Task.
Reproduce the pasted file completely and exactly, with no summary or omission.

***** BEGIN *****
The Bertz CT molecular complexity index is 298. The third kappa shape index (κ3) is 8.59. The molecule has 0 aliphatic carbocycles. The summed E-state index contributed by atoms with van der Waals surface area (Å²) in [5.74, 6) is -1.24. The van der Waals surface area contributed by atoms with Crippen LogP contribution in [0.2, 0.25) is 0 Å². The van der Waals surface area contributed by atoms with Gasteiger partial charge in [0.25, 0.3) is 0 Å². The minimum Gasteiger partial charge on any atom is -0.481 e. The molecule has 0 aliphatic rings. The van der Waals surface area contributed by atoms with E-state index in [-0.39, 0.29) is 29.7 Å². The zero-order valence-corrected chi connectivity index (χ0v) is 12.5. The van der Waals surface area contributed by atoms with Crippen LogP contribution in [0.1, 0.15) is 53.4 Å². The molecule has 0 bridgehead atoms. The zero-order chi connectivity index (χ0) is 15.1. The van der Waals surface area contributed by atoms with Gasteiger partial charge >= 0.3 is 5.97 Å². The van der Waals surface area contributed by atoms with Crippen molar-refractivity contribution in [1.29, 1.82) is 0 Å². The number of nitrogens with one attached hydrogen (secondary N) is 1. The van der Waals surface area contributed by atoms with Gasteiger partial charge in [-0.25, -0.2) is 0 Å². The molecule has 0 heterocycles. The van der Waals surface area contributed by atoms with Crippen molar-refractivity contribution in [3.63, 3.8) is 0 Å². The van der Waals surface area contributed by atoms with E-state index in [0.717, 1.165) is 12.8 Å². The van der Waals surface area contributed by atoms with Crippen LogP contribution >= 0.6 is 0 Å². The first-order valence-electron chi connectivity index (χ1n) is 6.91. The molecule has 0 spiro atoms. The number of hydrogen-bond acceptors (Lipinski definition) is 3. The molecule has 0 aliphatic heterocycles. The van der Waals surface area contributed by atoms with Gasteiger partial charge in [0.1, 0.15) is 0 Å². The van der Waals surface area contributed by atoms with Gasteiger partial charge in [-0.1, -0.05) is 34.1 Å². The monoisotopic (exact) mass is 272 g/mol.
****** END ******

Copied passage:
The Bertz CT molecular complexity index is 298. The third kappa shape index (κ3) is 8.59. The molecule has 0 aliphatic carbocycles. The summed E-state index contributed by atoms with van der Waals surface area (Å²) in [5.74, 6) is -1.24. The van der Waals surface area contributed by atoms with Crippen LogP contribution in [0.2, 0.25) is 0 Å². The van der Waals surface area contributed by atoms with Gasteiger partial charge in [0.25, 0.3) is 0 Å². The minimum Gasteiger partial charge on any atom is -0.481 e. The molecule has 0 aliphatic rings. The van der Waals surface area contributed by atoms with E-state index in [-0.39, 0.29) is 29.7 Å². The zero-order valence-corrected chi connectivity index (χ0v) is 12.5. The van der Waals surface area contributed by atoms with Crippen LogP contribution in [0.1, 0.15) is 53.4 Å². The molecule has 0 bridgehead atoms. The zero-order chi connectivity index (χ0) is 15.1. The van der Waals surface area contributed by atoms with Gasteiger partial charge >= 0.3 is 5.97 Å². The van der Waals surface area contributed by atoms with Crippen molar-refractivity contribution in [1.29, 1.82) is 0 Å². The number of nitrogens with one attached hydrogen (secondary N) is 1. The van der Waals surface area contributed by atoms with Gasteiger partial charge in [-0.25, -0.2) is 0 Å². The molecule has 0 heterocycles. The van der Waals surface area contributed by atoms with Crippen molar-refractivity contribution in [3.63, 3.8) is 0 Å². The van der Waals surface area contributed by atoms with E-state index in [0.717, 1.165) is 12.8 Å². The van der Waals surface area contributed by atoms with Crippen LogP contribution >= 0.6 is 0 Å². The first-order valence-electron chi connectivity index (χ1n) is 6.91. The molecule has 0 spiro atoms. The number of hydrogen-bond acceptors (Lipinski definition) is 3. The molecule has 0 aliphatic heterocycles. The van der Waals surface area contributed by atoms with Gasteiger partial charge in [0.1, 0.15) is 0 Å². The van der Waals surface area contributed by atoms with Gasteiger partial charge in [-0.1, -0.05) is 34.1 Å². The monoisotopic (exact) mass is 272 g/mol.